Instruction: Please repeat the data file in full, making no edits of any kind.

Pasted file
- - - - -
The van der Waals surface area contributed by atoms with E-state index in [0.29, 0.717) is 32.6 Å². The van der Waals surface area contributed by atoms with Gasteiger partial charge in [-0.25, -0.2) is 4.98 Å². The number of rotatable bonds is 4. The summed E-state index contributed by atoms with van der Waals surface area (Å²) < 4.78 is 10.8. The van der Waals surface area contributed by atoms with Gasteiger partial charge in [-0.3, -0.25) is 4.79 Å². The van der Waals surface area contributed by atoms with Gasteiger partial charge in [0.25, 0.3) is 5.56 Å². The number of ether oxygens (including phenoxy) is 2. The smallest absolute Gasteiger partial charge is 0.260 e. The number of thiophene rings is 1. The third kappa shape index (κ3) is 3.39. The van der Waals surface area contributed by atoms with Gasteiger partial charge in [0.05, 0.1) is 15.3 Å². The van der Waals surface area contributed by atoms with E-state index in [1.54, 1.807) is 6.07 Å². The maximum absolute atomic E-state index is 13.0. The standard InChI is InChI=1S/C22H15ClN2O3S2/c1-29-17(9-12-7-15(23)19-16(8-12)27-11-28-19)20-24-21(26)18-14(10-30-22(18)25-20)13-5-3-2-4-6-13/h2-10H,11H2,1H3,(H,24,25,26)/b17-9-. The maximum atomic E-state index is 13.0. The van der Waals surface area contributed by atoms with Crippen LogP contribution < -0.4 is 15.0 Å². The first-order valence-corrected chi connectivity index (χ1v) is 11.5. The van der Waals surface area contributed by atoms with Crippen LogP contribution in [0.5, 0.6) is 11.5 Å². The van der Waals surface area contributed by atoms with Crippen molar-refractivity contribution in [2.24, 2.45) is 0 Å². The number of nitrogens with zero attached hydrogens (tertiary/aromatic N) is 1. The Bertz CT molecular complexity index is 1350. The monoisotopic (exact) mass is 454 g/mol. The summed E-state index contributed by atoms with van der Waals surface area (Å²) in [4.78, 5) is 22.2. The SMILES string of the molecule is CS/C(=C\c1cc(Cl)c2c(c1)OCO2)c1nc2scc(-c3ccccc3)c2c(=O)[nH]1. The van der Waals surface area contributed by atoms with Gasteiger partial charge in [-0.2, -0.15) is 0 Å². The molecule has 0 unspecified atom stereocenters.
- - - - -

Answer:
The van der Waals surface area contributed by atoms with E-state index in [0.29, 0.717) is 32.6 Å². The van der Waals surface area contributed by atoms with Gasteiger partial charge in [-0.25, -0.2) is 4.98 Å². The number of rotatable bonds is 4. The summed E-state index contributed by atoms with van der Waals surface area (Å²) < 4.78 is 10.8. The van der Waals surface area contributed by atoms with Gasteiger partial charge in [-0.3, -0.25) is 4.79 Å². The van der Waals surface area contributed by atoms with Gasteiger partial charge in [0.25, 0.3) is 5.56 Å². The number of ether oxygens (including phenoxy) is 2. The smallest absolute Gasteiger partial charge is 0.260 e. The number of thiophene rings is 1. The third kappa shape index (κ3) is 3.39. The van der Waals surface area contributed by atoms with Gasteiger partial charge in [0.05, 0.1) is 15.3 Å². The van der Waals surface area contributed by atoms with E-state index in [1.54, 1.807) is 6.07 Å². The maximum absolute atomic E-state index is 13.0. The standard InChI is InChI=1S/C22H15ClN2O3S2/c1-29-17(9-12-7-15(23)19-16(8-12)27-11-28-19)20-24-21(26)18-14(10-30-22(18)25-20)13-5-3-2-4-6-13/h2-10H,11H2,1H3,(H,24,25,26)/b17-9-. The maximum atomic E-state index is 13.0. The van der Waals surface area contributed by atoms with Crippen LogP contribution < -0.4 is 15.0 Å². The first-order valence-corrected chi connectivity index (χ1v) is 11.5. The van der Waals surface area contributed by atoms with Crippen LogP contribution in [0.5, 0.6) is 11.5 Å². The van der Waals surface area contributed by atoms with Crippen molar-refractivity contribution in [2.24, 2.45) is 0 Å². The number of nitrogens with zero attached hydrogens (tertiary/aromatic N) is 1. The Bertz CT molecular complexity index is 1350. The monoisotopic (exact) mass is 454 g/mol. The summed E-state index contributed by atoms with van der Waals surface area (Å²) in [4.78, 5) is 22.2. The SMILES string of the molecule is CS/C(=C\c1cc(Cl)c2c(c1)OCO2)c1nc2scc(-c3ccccc3)c2c(=O)[nH]1. The van der Waals surface area contributed by atoms with Gasteiger partial charge in [-0.2, -0.15) is 0 Å². The molecule has 0 unspecified atom stereocenters.